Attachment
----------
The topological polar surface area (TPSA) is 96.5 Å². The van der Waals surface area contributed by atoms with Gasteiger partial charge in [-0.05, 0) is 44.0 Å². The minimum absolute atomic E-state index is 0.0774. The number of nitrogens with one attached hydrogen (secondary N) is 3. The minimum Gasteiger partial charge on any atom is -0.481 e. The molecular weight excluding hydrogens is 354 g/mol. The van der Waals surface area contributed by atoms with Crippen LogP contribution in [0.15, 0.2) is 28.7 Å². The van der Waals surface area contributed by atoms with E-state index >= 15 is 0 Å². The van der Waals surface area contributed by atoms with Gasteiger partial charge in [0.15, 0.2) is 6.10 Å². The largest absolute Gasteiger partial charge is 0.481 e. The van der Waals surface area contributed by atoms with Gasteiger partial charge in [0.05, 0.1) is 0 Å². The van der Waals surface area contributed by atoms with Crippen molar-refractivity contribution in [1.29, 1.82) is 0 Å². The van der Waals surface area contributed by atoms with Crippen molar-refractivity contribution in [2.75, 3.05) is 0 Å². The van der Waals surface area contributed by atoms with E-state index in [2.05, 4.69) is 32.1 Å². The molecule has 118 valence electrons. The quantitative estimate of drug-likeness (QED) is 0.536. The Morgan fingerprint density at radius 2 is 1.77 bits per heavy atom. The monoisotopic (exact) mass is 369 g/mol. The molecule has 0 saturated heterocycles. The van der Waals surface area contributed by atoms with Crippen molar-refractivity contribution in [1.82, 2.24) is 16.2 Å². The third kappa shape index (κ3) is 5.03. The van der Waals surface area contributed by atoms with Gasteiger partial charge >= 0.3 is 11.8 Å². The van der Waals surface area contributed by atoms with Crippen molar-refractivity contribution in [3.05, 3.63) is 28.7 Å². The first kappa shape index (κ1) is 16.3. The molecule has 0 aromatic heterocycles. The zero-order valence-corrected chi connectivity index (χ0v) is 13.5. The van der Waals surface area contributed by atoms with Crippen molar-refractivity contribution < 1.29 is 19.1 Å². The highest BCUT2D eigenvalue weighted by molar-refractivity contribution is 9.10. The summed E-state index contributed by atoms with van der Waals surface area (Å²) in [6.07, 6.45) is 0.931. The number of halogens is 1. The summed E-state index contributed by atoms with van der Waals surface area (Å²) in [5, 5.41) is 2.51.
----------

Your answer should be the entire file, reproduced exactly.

The topological polar surface area (TPSA) is 96.5 Å². The van der Waals surface area contributed by atoms with Gasteiger partial charge in [-0.05, 0) is 44.0 Å². The minimum absolute atomic E-state index is 0.0774. The number of nitrogens with one attached hydrogen (secondary N) is 3. The minimum Gasteiger partial charge on any atom is -0.481 e. The molecular weight excluding hydrogens is 354 g/mol. The van der Waals surface area contributed by atoms with Crippen LogP contribution in [0.15, 0.2) is 28.7 Å². The van der Waals surface area contributed by atoms with E-state index >= 15 is 0 Å². The van der Waals surface area contributed by atoms with Gasteiger partial charge in [0.15, 0.2) is 6.10 Å². The largest absolute Gasteiger partial charge is 0.481 e. The van der Waals surface area contributed by atoms with Gasteiger partial charge in [0.05, 0.1) is 0 Å². The van der Waals surface area contributed by atoms with Crippen molar-refractivity contribution in [1.29, 1.82) is 0 Å². The van der Waals surface area contributed by atoms with Crippen molar-refractivity contribution in [2.75, 3.05) is 0 Å². The van der Waals surface area contributed by atoms with E-state index in [2.05, 4.69) is 32.1 Å². The molecule has 118 valence electrons. The quantitative estimate of drug-likeness (QED) is 0.536. The Morgan fingerprint density at radius 2 is 1.77 bits per heavy atom. The monoisotopic (exact) mass is 369 g/mol. The molecule has 0 saturated heterocycles. The van der Waals surface area contributed by atoms with Crippen molar-refractivity contribution in [1.82, 2.24) is 16.2 Å². The third kappa shape index (κ3) is 5.03. The van der Waals surface area contributed by atoms with Gasteiger partial charge >= 0.3 is 11.8 Å². The van der Waals surface area contributed by atoms with Crippen molar-refractivity contribution in [3.05, 3.63) is 28.7 Å². The first kappa shape index (κ1) is 16.3. The molecule has 0 aromatic heterocycles. The zero-order valence-corrected chi connectivity index (χ0v) is 13.5. The van der Waals surface area contributed by atoms with Crippen molar-refractivity contribution < 1.29 is 19.1 Å². The highest BCUT2D eigenvalue weighted by molar-refractivity contribution is 9.10. The summed E-state index contributed by atoms with van der Waals surface area (Å²) in [6.07, 6.45) is 0.931. The number of halogens is 1. The summed E-state index contributed by atoms with van der Waals surface area (Å²) in [5, 5.41) is 2.51.